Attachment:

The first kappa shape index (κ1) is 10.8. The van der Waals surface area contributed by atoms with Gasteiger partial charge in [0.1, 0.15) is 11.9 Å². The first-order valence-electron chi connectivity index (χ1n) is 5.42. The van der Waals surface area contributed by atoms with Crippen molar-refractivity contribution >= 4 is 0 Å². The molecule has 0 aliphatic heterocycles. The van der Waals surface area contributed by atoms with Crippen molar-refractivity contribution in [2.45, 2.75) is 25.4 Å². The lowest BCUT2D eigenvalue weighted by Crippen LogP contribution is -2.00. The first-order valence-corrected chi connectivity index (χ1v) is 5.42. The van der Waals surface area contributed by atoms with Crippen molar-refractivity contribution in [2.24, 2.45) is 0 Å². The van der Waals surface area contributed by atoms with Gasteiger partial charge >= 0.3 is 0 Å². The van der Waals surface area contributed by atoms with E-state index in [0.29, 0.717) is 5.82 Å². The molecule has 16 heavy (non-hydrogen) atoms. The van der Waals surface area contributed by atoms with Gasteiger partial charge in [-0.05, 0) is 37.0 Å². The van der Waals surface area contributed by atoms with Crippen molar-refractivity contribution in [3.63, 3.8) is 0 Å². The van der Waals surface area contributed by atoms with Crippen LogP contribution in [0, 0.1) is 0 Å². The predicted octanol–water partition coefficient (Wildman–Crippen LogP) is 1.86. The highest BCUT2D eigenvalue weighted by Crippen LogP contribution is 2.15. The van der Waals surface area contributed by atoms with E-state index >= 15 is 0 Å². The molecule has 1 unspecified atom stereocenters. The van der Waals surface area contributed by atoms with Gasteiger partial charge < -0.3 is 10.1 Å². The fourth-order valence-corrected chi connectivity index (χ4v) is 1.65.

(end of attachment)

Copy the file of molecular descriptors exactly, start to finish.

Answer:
The first kappa shape index (κ1) is 10.8. The van der Waals surface area contributed by atoms with Gasteiger partial charge in [0.1, 0.15) is 11.9 Å². The first-order valence-electron chi connectivity index (χ1n) is 5.42. The van der Waals surface area contributed by atoms with Crippen molar-refractivity contribution >= 4 is 0 Å². The molecule has 0 aliphatic heterocycles. The van der Waals surface area contributed by atoms with Crippen molar-refractivity contribution in [2.45, 2.75) is 25.4 Å². The lowest BCUT2D eigenvalue weighted by Crippen LogP contribution is -2.00. The first-order valence-corrected chi connectivity index (χ1v) is 5.42. The van der Waals surface area contributed by atoms with Crippen molar-refractivity contribution in [2.24, 2.45) is 0 Å². The van der Waals surface area contributed by atoms with Gasteiger partial charge >= 0.3 is 0 Å². The van der Waals surface area contributed by atoms with E-state index in [0.29, 0.717) is 5.82 Å². The molecule has 16 heavy (non-hydrogen) atoms. The van der Waals surface area contributed by atoms with Gasteiger partial charge in [-0.05, 0) is 37.0 Å². The van der Waals surface area contributed by atoms with Crippen molar-refractivity contribution in [3.63, 3.8) is 0 Å². The van der Waals surface area contributed by atoms with Crippen LogP contribution in [0, 0.1) is 0 Å². The predicted octanol–water partition coefficient (Wildman–Crippen LogP) is 1.86. The highest BCUT2D eigenvalue weighted by Crippen LogP contribution is 2.15. The van der Waals surface area contributed by atoms with E-state index >= 15 is 0 Å². The molecule has 1 unspecified atom stereocenters. The van der Waals surface area contributed by atoms with Gasteiger partial charge < -0.3 is 10.1 Å². The fourth-order valence-corrected chi connectivity index (χ4v) is 1.65.